Let us dispel the belief that we have a “do-nothing congress.”
Our Senate recently stood shoulder-to-shoulder in solidarity with the lowly white spud, rebuffing an effort by anti-potato Obama to limit its consumption by schoolchildren. Before you get the inaccurate image of the president and his cabinet slapping french fries from the hands of kindergarteners, you need to know some details.
The administration had proposed limiting the amount of potatoes and other starchy vegetables that can be served in school lunches to one cup per student per week. Beyond that, they wanted to ban them from school breakfasts entirely.
Imagining the horror of a world where breakfasts are without the crunchy, fatty texture of hash browns; and quicker than a fast food chain can deep fry a basket of sliced spuds, the Senate blocked the proposal by adopting an amendment to the 2012 spending bill for the Agriculture Department. The amendment, approved by unanimous consent I might add, prohibited the USDA from establishing “any maximum limits on the serving of vegetables in school meal programs.” Paraphrasing the quotation usually attributed to Voltaire, “I disagree with your choice of Russets but I shall defend to the death your right to eat them.”
In this age of hyper-partisan non-stop bickering and political tantrum throwing, it’s comforting to know that members of our legislature could reach across the aisle for the common good. (It would be nice if it benefited our economy but one must take the victories he gets. Sigh…) Senators Susan Collins, Republican of Maine, and Mark Udall, Democrat of Colorado, set aside partisan differences and defended the starchy spud — coincidentally grown in great quantities in their states — saying that the proposal had no basis in nutrition science. (Not that that has always made a difference in how laws have been crafted previously.)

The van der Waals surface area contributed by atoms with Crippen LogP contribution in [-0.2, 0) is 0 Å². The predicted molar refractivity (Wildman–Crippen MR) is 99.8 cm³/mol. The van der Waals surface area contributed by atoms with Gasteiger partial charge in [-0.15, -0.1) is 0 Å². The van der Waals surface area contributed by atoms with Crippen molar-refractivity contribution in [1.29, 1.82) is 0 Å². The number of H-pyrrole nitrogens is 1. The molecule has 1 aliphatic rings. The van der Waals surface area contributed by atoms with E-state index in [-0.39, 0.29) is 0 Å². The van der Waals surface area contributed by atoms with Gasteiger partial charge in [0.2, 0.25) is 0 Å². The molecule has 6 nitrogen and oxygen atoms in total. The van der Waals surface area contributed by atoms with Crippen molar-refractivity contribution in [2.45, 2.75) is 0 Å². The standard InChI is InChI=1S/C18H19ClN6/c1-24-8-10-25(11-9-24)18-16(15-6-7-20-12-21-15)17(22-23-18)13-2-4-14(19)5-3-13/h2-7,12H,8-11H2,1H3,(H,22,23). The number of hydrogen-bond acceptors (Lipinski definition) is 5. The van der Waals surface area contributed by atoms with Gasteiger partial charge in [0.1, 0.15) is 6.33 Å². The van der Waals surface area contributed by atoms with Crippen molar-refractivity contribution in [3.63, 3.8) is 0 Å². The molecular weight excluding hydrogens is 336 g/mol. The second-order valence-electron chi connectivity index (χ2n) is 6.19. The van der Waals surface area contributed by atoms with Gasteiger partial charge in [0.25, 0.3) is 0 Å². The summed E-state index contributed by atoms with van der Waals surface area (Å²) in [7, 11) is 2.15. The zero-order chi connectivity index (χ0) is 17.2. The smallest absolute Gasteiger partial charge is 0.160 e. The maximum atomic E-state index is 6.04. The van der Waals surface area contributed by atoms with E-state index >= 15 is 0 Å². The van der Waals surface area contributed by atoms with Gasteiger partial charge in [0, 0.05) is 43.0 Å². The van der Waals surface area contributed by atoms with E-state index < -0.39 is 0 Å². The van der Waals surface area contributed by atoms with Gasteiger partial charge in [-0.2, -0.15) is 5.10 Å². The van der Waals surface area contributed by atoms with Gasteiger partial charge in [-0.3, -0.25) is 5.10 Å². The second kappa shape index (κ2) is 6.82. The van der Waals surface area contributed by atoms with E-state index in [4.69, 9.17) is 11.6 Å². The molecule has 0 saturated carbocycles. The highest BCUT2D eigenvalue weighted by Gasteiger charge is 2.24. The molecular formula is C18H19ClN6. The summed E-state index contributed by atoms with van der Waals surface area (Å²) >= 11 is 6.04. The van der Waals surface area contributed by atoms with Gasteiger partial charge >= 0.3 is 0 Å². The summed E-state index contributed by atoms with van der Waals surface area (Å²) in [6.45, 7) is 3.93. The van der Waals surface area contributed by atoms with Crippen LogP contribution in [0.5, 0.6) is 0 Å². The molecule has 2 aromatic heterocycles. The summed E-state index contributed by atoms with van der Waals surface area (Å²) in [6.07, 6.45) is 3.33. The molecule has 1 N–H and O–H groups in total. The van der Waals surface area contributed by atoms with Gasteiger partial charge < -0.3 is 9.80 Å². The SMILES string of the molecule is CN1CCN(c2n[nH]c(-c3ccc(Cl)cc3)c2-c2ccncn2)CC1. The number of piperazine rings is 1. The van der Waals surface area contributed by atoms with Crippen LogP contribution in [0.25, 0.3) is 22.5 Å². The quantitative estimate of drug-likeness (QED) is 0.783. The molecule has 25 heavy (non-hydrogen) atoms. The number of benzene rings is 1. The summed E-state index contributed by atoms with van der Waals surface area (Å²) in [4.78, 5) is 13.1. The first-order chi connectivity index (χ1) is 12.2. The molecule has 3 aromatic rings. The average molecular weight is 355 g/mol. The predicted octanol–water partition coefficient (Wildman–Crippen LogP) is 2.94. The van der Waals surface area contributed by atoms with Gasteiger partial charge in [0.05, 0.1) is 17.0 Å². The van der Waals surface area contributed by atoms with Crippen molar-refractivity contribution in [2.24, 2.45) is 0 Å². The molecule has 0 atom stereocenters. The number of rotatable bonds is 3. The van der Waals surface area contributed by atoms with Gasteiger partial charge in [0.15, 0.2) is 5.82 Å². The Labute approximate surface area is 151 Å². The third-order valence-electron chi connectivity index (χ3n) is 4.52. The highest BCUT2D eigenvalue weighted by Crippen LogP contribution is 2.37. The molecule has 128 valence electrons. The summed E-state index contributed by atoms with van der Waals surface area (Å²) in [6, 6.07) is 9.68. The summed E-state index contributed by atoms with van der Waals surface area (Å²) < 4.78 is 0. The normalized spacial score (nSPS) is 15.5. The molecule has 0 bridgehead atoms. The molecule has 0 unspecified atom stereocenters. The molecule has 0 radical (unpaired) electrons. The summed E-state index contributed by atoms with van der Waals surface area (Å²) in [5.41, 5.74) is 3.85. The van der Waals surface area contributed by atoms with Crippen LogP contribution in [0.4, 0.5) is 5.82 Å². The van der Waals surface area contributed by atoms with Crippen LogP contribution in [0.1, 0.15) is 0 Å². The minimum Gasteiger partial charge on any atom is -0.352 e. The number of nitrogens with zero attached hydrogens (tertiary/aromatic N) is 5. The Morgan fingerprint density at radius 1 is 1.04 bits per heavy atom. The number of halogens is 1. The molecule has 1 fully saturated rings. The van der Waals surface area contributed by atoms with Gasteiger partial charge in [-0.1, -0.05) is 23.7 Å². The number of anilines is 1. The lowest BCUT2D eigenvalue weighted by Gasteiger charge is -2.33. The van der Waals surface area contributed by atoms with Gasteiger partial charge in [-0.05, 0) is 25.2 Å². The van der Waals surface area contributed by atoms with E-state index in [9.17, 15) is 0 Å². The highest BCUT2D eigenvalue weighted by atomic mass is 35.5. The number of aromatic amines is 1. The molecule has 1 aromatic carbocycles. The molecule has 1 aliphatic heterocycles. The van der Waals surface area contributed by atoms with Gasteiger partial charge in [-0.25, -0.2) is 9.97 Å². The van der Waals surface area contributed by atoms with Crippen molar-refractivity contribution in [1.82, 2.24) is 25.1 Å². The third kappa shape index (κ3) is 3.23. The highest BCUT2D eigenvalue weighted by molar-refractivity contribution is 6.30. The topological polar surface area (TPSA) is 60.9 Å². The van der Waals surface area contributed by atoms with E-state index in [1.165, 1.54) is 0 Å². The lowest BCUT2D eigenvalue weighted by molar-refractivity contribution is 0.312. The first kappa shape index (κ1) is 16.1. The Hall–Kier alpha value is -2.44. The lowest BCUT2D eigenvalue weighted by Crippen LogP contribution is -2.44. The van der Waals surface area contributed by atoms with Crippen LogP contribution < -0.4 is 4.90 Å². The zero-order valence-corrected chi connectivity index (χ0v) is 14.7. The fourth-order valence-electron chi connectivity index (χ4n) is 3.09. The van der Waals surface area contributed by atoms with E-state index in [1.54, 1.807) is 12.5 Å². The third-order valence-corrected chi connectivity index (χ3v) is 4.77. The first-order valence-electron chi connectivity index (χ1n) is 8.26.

Said Ms. Collins, “The proposed rule would prevent schools from serving an ear of fresh corn one day and a baked potato another day of the same week, an utterly absurd result.”
Why was the potato singled out, you might ask?
Well, that’s because, unlike celery or green beans, potatoes are defined by the Agriculture Department, as “starchy vegetables.” In addition to white potatoes, this category includes the aforementioned corn, as well as green peas and lima beans. (I thought edamame fell within this classification but it turns out it’s a legume. Besides, there doesn’t seem to be a lot of excitement for a dish of green soybeans boiled or steamed in their pods.) The department’s intent in limiting consumption of starchy vegetables was to “encourage students to try new vegetables…” Personally, I believe the bill targeted the potato because I cannot imagine elementary school children queuing up for an extra helping of lima beans. However, I could be wrong; after all, I enjoy edamame.
Ms. Collins, who started as a small fry amid the potato fields of Maine, (insert rim shot here…) pointed out: “Potatoes have more potassium than bananas. They are cholesterol-free and low in fat and sodium and can be served in countless healthy ways.”
Mr. Udall said, “Anything can be fried or drowned in any number of fats…”
The problem, he rightly pointed out, is not with the potato, but with how it is sometimes prepared. This is true, no doubt. And I am in firm agreement with the goal of improving the nutritional content of our youth. Also, in the interest of full disclosure, I have been known to accept payment in the form of french fries. Having said that, it’s unlikely you’ll find the next junk food crazes to be either broccoli chips, or mashed celery slathered in sour cream and butter.